Financial Reporting Alert | 2015 | 15-4 | Financial reporting considerations related to pension and other postretirement benefits has been added to your bookmarks.
Financial reporting considerations related to pension and other postretirement benefits
Financial Reporting Alert 15-4
This alert highlights some of the more important accounting considerations related to the calculations and disclosures entities provide under U.S. GAAP in connection with their defined benefit pension and other postretirement benefit plans.
Over the past few years, we have provided insights into the assumptions used for discount rates for defined benefit plans. Specifically, we have discussed the different methods of developing discount rates (e.g., hypothetical bond portfolio, yield curve, index-based discount rate) and considerations related to how the discount rates should be applied when an entity measures its benefit obligation. In the current year, the most discussed emerging issue related to discount rates is the use of individual spot rates along the yield curve (as opposed to the traditional single weighted-average rate) to measure the service cost and interest cost components of net periodic benefit cost. Also highlighted below are (1) the discount rate selection method, (2) bond pricing and bond selection used in a hypothetical bond portfolio to support the discount rate used, (3) yield curves developed by a third party to support a discount rate, and (4) the relationship between the health care trend rate and the discount rate used in postretirement benefit plans other than pension plans.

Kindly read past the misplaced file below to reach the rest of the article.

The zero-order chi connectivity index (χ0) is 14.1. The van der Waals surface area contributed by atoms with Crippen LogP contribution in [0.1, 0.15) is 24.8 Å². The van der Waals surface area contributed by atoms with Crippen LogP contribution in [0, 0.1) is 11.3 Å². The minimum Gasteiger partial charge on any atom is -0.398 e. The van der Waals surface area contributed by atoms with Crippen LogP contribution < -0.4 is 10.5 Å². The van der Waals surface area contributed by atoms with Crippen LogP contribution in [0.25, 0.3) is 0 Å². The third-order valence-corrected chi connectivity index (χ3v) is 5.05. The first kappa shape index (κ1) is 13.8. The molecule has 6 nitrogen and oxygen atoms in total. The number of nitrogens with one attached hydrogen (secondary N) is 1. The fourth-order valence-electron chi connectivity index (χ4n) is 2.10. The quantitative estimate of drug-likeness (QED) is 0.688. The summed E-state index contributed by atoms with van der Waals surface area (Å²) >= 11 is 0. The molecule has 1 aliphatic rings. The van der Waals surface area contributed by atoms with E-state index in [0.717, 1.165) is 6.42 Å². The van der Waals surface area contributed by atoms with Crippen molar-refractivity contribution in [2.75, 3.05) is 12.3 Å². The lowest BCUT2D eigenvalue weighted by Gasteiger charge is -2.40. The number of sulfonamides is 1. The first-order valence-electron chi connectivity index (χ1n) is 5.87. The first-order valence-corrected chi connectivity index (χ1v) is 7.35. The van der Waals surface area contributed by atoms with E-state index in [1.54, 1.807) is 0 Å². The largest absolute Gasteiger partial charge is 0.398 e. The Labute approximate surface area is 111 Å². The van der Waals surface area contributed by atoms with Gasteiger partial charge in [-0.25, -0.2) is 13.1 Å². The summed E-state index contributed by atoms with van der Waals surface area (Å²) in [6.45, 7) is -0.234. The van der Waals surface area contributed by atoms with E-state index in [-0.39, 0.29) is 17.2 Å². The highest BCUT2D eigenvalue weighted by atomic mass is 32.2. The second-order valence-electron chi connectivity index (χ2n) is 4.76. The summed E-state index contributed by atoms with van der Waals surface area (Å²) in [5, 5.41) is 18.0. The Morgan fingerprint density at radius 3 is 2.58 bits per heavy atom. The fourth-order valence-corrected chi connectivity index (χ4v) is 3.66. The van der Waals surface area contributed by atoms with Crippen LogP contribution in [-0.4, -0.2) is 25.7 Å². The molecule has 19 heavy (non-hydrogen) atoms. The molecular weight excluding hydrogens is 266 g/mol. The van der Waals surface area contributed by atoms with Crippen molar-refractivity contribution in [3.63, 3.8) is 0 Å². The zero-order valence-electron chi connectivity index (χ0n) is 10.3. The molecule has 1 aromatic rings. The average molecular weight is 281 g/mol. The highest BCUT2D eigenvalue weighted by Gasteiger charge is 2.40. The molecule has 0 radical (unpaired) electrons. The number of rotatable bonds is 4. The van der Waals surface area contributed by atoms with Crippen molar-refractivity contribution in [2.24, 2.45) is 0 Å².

Many entities rely on their actuarial firms for advice or recommendations related to demographic assumptions, such as the mortality assumption. Frequently, actuaries recommend published tables that reflect broad-based studies of mortality. Under ASC 715-30 and ASC 715-60, each assumption should represent the “best estimate” for that assumption as of the current measurement date. The mortality tables used and adjustments made (e.g., for longevity improvements) should be appropriate for the employee base covered under the plan.
Last year, the Retirement Plans Experience Committee of the Society of Actuaries (SOA) released a new set of mortality tables (RP-2014) and a new companion mortality improvement scale (MP-2014). Further, on October 8, 2105, the SOA released an updated mortality improvement scale, MP-2015, which shows a decline in the recently observed longevity improvements. Although entities are not required to use SOA mortality tables, the SOA is a leading provider of actuarial research, and its mortality tables and mortality improvement scales are widely used by plan sponsors as a starting point for developing their mortality assumptions. Accordingly, it is advisable for entities, with the help of their actuaries, to (1) continue monitoring the availability of updates to mortality tables and experience studies and (2) consider whether these updates should be incorporated in the current-year mortality assumption.